Leslie Ziff and Robert Grimes 44 QUEST

Colleen Olson and Tom Edelman

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Betsy Bernardaud and Katherine Boulud

Brandon Jones and Lela Rose

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D AV I D PAT R I C K C O L U M B I A ened violence between the two in the restaurant kitchen—a knife or knives allegedly brandished. In the meantime, the older brother, Charles, without a piece of the action, having built the family business into something that has triumphed down through the decades, is out. All great restaurants have a personality that reflects the owner. There are no exceptions to this rule. Charles Masson, Jr., albeit not an owner, but only a manager, did that. He did that not only to satisfy his vision of the restaurant but to protect the property and tradition of his parents, and his brother. He gave La Gre-

nouille its personality. Now the mother, with whom he evidently has a distant relationship, if that surprises you, has sent his brother back as “majority owner” to be Charles’ boss. Did they actually think he’d just take it any way they handed it out to him, after devoting his entire adult life to building this family business? So what is the real story here? Why have the mother and brother chosen to wrest the running of the business from that son who has so brilliantly managed it ultimately to their benefit? Is it that they just don’t think he’s done a good job managing the family asset? Hard to imagine, considering his achievement,

being the very last of the great French restaurants that blossomed out of Henri Soule’s original Pavillon (where Charles Masson, Sr., worked at as a waiter when he first came to America). The plot smells of something else. Some people think this is a real estate story. The family owns that property at number 3 East 52nd Street. The building was a stable built in 1871: the building where Antoine de Saint-Exupéry wrote Le Petit Prince (he was a friend of Charles Masson, Sr.) and the location where, 120 years ago, in the Gilded Age, the society abortionist Madame Restell performed her procedures to make sure the

gilded names were not cursed with bastards. Charles Masson, Sr., acquired the building when he opened his restaurant in 1962. 52nd Street and Fifth Avenue. Cartier is across the way. Prime, prime New York real estate. The non-participating owners could very conceivably sell the building for a very high price—millions and millions and millions and then can go back to the business of living off the restaurant without even having a restaurant. That’s not an original thought now, is it? Meanwhile, New Yorkers can expect to see Charles Masson enchant them once again with his knowledge, aesthetic, and art as a restaurateur. u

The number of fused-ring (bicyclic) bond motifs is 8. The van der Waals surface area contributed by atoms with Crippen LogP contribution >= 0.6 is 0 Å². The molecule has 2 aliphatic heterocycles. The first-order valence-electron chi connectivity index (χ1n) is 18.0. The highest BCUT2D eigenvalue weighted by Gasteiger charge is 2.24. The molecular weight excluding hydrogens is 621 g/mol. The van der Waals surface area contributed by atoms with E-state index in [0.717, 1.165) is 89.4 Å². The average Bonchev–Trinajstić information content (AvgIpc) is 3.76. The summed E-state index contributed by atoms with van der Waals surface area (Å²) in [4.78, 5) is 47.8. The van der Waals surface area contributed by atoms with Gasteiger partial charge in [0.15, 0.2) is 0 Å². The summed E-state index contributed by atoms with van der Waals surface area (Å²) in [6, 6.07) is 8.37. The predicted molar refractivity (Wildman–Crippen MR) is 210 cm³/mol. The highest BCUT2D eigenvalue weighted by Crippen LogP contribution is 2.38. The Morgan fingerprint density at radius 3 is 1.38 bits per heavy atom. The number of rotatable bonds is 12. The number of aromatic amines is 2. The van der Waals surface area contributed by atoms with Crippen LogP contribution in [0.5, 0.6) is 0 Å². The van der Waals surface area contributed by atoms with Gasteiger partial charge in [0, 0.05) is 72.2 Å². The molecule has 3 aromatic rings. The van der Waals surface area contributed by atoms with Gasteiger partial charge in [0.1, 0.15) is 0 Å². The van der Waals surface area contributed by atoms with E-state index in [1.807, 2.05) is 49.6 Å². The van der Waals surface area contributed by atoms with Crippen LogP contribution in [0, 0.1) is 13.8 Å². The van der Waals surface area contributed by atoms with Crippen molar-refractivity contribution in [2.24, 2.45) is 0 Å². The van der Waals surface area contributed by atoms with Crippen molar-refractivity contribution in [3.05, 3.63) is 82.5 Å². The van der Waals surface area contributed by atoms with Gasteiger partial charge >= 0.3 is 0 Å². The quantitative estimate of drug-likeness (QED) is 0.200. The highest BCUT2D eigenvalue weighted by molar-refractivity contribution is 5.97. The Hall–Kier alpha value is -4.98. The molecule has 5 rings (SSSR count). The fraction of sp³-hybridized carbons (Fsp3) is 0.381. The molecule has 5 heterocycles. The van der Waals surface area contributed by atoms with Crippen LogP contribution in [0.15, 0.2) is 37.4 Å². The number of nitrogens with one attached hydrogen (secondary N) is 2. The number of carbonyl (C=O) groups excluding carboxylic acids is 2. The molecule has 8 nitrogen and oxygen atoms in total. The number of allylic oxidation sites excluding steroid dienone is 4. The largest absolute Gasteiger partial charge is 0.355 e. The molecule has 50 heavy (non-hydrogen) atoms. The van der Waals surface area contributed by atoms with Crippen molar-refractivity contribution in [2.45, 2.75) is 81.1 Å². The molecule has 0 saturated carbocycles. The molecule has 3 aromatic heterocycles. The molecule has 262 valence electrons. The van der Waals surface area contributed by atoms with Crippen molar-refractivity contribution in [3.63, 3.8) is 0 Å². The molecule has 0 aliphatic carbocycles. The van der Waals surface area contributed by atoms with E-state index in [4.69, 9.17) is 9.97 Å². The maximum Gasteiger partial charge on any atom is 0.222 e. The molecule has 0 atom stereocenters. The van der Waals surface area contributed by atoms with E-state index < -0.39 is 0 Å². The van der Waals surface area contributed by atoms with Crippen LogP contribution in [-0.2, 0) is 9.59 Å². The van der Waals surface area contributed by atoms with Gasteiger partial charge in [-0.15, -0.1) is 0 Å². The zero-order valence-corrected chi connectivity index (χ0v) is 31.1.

D E S I G N E R S ’ S H O W H O U S E FO R T H E A M E R I C A N R E D C R O S S I N PA L M B E AC H

Lisa Pitney, Bill Kopp and Polly Ober 46 QUEST

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Carol and Tom Kirchhoff

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D AV I D PAT R I C K C O L U M B I A B R I A N M U L R O N E Y ’ S 7 5 T H B I R T H D AY AT C L U B C O L E T T E I N PA L M B E AC H

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Three generations of Mulroneys 48 QUEST

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Barbara Rogoff and Bob Hoak 50 QUEST

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Kate Werlein, Cynthia Smith, Cara Crowley and Grace Fuller 60 QUEST

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1 0 T H A N N U A L K E L LY G A N G S T . PAT R I C K ’ S D A Y B E N E F I T AT M I C H A E L ’ S I N N E W YO R K

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IT SEEMS LIKE YESTERDAY 64 QUEST

ON MY WAY to Maine, I thought about how I wanted to photograph the artist Andrew Wyeth. I decided I wanted my photograph to show what he saw when he painted his beloved state. I wanted to see the landscape through his eyes, but


H A R RY B E N S O N Andrew Wyeth at his home in Benner Island, Maine, 1996.

with him in the photograph. In other words, I wanted to evoke the look of an Andrew Wyeth painting and to make you visualize one of his works when you look at my photograph. I came away with a photograph that I

believe accomplished just that. It is how I imagine Andrew Wyeth would have photographed himself, with the late summer day sunshine, the green grass, the mist on the lake, the gray slat house, and, of course, a pad and pencil in tow.